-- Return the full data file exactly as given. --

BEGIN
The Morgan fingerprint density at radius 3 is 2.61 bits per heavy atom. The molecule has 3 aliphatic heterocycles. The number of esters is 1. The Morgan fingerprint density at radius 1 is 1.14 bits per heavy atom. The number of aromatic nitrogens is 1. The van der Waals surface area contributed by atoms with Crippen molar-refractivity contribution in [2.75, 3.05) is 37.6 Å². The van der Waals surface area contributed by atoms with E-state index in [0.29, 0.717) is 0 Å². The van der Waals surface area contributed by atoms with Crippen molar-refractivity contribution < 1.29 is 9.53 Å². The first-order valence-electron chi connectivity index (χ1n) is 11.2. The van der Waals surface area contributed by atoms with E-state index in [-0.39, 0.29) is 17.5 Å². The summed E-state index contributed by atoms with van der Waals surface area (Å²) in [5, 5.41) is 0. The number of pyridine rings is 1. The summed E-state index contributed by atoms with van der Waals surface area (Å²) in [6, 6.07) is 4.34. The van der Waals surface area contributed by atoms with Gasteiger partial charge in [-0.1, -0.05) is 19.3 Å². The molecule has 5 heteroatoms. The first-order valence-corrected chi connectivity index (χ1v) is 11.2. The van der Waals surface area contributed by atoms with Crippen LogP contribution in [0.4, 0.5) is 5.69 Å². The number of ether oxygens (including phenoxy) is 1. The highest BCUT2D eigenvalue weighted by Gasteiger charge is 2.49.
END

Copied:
The Morgan fingerprint density at radius 3 is 2.61 bits per heavy atom. The molecule has 3 aliphatic heterocycles. The number of esters is 1. The Morgan fingerprint density at radius 1 is 1.14 bits per heavy atom. The number of aromatic nitrogens is 1. The van der Waals surface area contributed by atoms with Crippen molar-refractivity contribution in [2.75, 3.05) is 37.6 Å². The van der Waals surface area contributed by atoms with E-state index in [0.29, 0.717) is 0 Å². The van der Waals surface area contributed by atoms with Crippen molar-refractivity contribution < 1.29 is 9.53 Å². The first-order valence-electron chi connectivity index (χ1n) is 11.2. The van der Waals surface area contributed by atoms with E-state index in [-0.39, 0.29) is 17.5 Å². The summed E-state index contributed by atoms with van der Waals surface area (Å²) in [5, 5.41) is 0. The number of pyridine rings is 1. The summed E-state index contributed by atoms with van der Waals surface area (Å²) in [6, 6.07) is 4.34. The van der Waals surface area contributed by atoms with Gasteiger partial charge in [-0.1, -0.05) is 19.3 Å². The molecule has 5 heteroatoms. The first-order valence-corrected chi connectivity index (χ1v) is 11.2. The van der Waals surface area contributed by atoms with Crippen LogP contribution in [0.4, 0.5) is 5.69 Å². The number of ether oxygens (including phenoxy) is 1. The highest BCUT2D eigenvalue weighted by Gasteiger charge is 2.49.